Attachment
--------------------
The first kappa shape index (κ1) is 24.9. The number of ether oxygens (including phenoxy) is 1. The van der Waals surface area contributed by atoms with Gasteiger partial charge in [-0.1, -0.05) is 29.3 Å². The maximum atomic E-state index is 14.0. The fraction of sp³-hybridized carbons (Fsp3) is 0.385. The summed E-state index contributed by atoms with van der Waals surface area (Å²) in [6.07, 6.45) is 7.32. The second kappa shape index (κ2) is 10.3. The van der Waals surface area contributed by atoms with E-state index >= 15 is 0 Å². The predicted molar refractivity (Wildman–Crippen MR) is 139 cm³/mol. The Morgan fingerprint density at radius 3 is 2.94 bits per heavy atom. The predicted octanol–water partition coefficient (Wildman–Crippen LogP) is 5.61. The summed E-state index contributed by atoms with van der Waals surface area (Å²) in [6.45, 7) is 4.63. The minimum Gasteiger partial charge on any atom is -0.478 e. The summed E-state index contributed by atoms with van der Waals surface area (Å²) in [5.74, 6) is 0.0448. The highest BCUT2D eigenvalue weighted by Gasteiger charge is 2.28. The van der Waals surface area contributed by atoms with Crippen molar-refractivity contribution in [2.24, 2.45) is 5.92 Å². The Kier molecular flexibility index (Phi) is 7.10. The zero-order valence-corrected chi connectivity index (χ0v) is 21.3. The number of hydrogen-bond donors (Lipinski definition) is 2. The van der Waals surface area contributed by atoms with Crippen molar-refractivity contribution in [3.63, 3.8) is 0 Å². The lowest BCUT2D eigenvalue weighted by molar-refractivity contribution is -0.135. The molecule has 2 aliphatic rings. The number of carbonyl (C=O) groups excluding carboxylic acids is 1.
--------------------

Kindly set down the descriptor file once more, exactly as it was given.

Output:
The first kappa shape index (κ1) is 24.9. The number of ether oxygens (including phenoxy) is 1. The van der Waals surface area contributed by atoms with Gasteiger partial charge in [-0.1, -0.05) is 29.3 Å². The maximum atomic E-state index is 14.0. The fraction of sp³-hybridized carbons (Fsp3) is 0.385. The summed E-state index contributed by atoms with van der Waals surface area (Å²) in [6.07, 6.45) is 7.32. The second kappa shape index (κ2) is 10.3. The van der Waals surface area contributed by atoms with E-state index >= 15 is 0 Å². The predicted molar refractivity (Wildman–Crippen MR) is 139 cm³/mol. The Morgan fingerprint density at radius 3 is 2.94 bits per heavy atom. The predicted octanol–water partition coefficient (Wildman–Crippen LogP) is 5.61. The summed E-state index contributed by atoms with van der Waals surface area (Å²) in [6.45, 7) is 4.63. The minimum Gasteiger partial charge on any atom is -0.478 e. The summed E-state index contributed by atoms with van der Waals surface area (Å²) in [5.74, 6) is 0.0448. The highest BCUT2D eigenvalue weighted by Gasteiger charge is 2.28. The van der Waals surface area contributed by atoms with Crippen molar-refractivity contribution in [2.24, 2.45) is 5.92 Å². The Kier molecular flexibility index (Phi) is 7.10. The zero-order valence-corrected chi connectivity index (χ0v) is 21.3. The number of hydrogen-bond donors (Lipinski definition) is 2. The van der Waals surface area contributed by atoms with Crippen molar-refractivity contribution in [3.63, 3.8) is 0 Å². The lowest BCUT2D eigenvalue weighted by molar-refractivity contribution is -0.135. The molecule has 2 aliphatic rings. The number of carbonyl (C=O) groups excluding carboxylic acids is 1.